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Simulating vascular leakage on optical coherence tomography angiography using an overlay technique with corresponding thickness maps
  1. Talisa E de Carlo1,
  2. Sarwar Zahid1,
  3. Kelley J Bohm1,
  4. R V Paul Chan2,
  5. Jennifer I Lim3,
  6. William F Mieler4
  1. 1 Ophthalmology, University of Illinois at Chicago College of Medicine, Chicago, Illinois, USA
  2. 2 Retina, Illinois Eye and Ear Infirmary, Chicago, Illinois, USA
  3. 3 Ophthalmology, University of Illinois, Chicago, Illinois, USA
  4. 4 UIC Department of Ophthalmology and Visual Sciences, University of Illinois, Chicago, Illinois, USA
  1. Correspondence to Dr William F Mieler, UIC Department of Ophthalmology and Visual Sciences, University of Illinois, Chicago, Illinois 60607, USA; wmieler{at}


Background To demonstrate a technique for using optical coherence tomography angiography (OCTA) to simulate leakage in eyes with diabetic macular oedema and determine the sensitivity and positive predictive value of detecting leaking microvasculature on OCTA using fluorescein angiography (FA) as the comparative norm.

Methods 6×6 mm OCT angiograms were overlaid with the corresponding OCT thickness maps. Microvascular abnormalities on the OCT angiogram underlying areas of thickening on the OCT thickness map were assumed to be leaking. Two independent readers blindly read the OCTA overlay images then the FA images cropped to the same approximate region to delineate areas of leaking microvasculature. The results were compared to determine the sensitivity and positive predictive value of OCTA for detection of leaking vessels.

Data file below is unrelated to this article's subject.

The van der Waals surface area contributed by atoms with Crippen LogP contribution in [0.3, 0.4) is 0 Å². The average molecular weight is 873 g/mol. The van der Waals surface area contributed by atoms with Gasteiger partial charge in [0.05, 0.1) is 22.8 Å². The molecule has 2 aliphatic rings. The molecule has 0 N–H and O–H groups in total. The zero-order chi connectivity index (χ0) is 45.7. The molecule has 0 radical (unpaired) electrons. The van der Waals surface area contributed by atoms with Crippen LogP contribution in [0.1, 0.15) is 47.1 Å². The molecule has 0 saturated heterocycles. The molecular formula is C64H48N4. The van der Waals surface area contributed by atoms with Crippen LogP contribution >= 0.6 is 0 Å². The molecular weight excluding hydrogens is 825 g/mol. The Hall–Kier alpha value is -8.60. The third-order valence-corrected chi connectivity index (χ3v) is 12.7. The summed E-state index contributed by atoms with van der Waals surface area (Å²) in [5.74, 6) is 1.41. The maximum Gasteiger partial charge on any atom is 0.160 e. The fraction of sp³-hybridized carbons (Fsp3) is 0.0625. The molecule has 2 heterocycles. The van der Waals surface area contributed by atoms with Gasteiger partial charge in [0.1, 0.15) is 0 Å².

Results 28 eyes of 19 diabetic patients were included. Each eye demonstrated an average of seven leaking microvascular abnormalities on the OCTA images and 22 leaking abnormalities on the FA images. Sensitivity of leaking microvasculature detection by OCTA was 26.1% and positive predictive value was 68.4%. The correlation coefficient of the two readers’ detection of leaking microvasculature was 0.605 for OCTA reads compared with 0.916 for FA.

Conclusion OCTA as a whole can be used to simulate leakage, but currently, sensitivity of the technique is low. Further understanding of the OCTA technology may yield novel means of detecting retinal pathology.

  • retina
  • imaging
  • diagnostic tests/investigation
  • macula

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  • Contributors TEdC, SZ and KJB contributed to the acquisition of data and data analysis. TEdC drafted the manuscript and all others revised the manuscript. WM, JIL and RVPC contributed to the conception of the work. All authors gave final approval of the version published and agreed to be accountable for all aspects of the work.

  • Funding This study was funded by VitreoRetinal Surgery Association.

  • Competing interests JIL is a consultant for Alcon, Genentech, pSivida, Ophtea, Quark and Kodiak and has previously consulted for Santen, Pfizer/Hospira, Regeneron, Lumenis, Alexion, AbbView and Alimera. She has grants supported by Allergan, Janssen, Ohr, Second Sight, Regeneron, Genentech and Clearside. The other authors do not have any personal financial interest in any related stocks or proprietary interest in any related companies.

  • Patient consent for publication Not required.

  • Provenance and peer review Not commissioned; externally peer reviewed.

  • Data availability statement All data relevant to the study are included in the article or uploaded as online supplementary information.

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